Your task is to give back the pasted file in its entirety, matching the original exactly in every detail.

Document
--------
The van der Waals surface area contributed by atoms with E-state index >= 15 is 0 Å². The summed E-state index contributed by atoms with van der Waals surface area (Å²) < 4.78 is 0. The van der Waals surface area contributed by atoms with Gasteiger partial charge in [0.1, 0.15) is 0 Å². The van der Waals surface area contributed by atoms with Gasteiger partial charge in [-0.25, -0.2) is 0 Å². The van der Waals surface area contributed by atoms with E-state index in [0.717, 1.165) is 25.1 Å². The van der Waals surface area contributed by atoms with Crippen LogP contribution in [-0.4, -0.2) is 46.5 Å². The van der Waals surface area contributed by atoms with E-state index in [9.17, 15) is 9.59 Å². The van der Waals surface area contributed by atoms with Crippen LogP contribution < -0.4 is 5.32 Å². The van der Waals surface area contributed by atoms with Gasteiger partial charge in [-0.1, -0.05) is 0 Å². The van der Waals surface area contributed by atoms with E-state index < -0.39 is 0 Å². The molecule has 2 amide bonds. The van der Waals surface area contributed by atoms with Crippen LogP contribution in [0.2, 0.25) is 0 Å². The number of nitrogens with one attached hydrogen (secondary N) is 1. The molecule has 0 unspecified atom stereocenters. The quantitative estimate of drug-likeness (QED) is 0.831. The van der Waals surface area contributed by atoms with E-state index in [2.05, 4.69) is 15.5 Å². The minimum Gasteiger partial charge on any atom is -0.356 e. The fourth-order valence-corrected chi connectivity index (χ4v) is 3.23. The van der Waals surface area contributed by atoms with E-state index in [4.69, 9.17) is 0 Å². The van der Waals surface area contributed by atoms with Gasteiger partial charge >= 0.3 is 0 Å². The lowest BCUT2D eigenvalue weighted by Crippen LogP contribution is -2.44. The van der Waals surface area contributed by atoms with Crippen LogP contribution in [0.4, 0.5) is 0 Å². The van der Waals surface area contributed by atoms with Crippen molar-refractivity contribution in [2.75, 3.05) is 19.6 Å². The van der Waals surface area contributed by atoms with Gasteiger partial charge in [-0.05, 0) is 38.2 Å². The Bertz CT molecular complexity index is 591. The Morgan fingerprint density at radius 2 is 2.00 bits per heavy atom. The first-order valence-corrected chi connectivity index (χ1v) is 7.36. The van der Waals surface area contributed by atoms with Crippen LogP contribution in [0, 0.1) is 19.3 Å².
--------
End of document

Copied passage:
The van der Waals surface area contributed by atoms with E-state index >= 15 is 0 Å². The summed E-state index contributed by atoms with van der Waals surface area (Å²) < 4.78 is 0. The van der Waals surface area contributed by atoms with Gasteiger partial charge in [0.1, 0.15) is 0 Å². The van der Waals surface area contributed by atoms with Gasteiger partial charge in [-0.25, -0.2) is 0 Å². The van der Waals surface area contributed by atoms with E-state index in [0.717, 1.165) is 25.1 Å². The van der Waals surface area contributed by atoms with Crippen LogP contribution in [-0.4, -0.2) is 46.5 Å². The van der Waals surface area contributed by atoms with E-state index in [9.17, 15) is 9.59 Å². The van der Waals surface area contributed by atoms with Crippen LogP contribution < -0.4 is 5.32 Å². The van der Waals surface area contributed by atoms with Gasteiger partial charge in [-0.1, -0.05) is 0 Å². The van der Waals surface area contributed by atoms with E-state index < -0.39 is 0 Å². The molecule has 2 amide bonds. The van der Waals surface area contributed by atoms with Crippen LogP contribution in [0.2, 0.25) is 0 Å². The number of nitrogens with one attached hydrogen (secondary N) is 1. The molecule has 0 unspecified atom stereocenters. The quantitative estimate of drug-likeness (QED) is 0.831. The van der Waals surface area contributed by atoms with E-state index in [2.05, 4.69) is 15.5 Å². The minimum Gasteiger partial charge on any atom is -0.356 e. The fourth-order valence-corrected chi connectivity index (χ4v) is 3.23. The van der Waals surface area contributed by atoms with E-state index in [4.69, 9.17) is 0 Å². The van der Waals surface area contributed by atoms with Gasteiger partial charge >= 0.3 is 0 Å². The lowest BCUT2D eigenvalue weighted by Crippen LogP contribution is -2.44. The van der Waals surface area contributed by atoms with Crippen LogP contribution in [0.4, 0.5) is 0 Å². The van der Waals surface area contributed by atoms with Crippen molar-refractivity contribution in [2.75, 3.05) is 19.6 Å². The van der Waals surface area contributed by atoms with Gasteiger partial charge in [-0.05, 0) is 38.2 Å². The Bertz CT molecular complexity index is 591. The Morgan fingerprint density at radius 2 is 2.00 bits per heavy atom. The first-order valence-corrected chi connectivity index (χ1v) is 7.36. The van der Waals surface area contributed by atoms with Crippen LogP contribution in [0, 0.1) is 19.3 Å².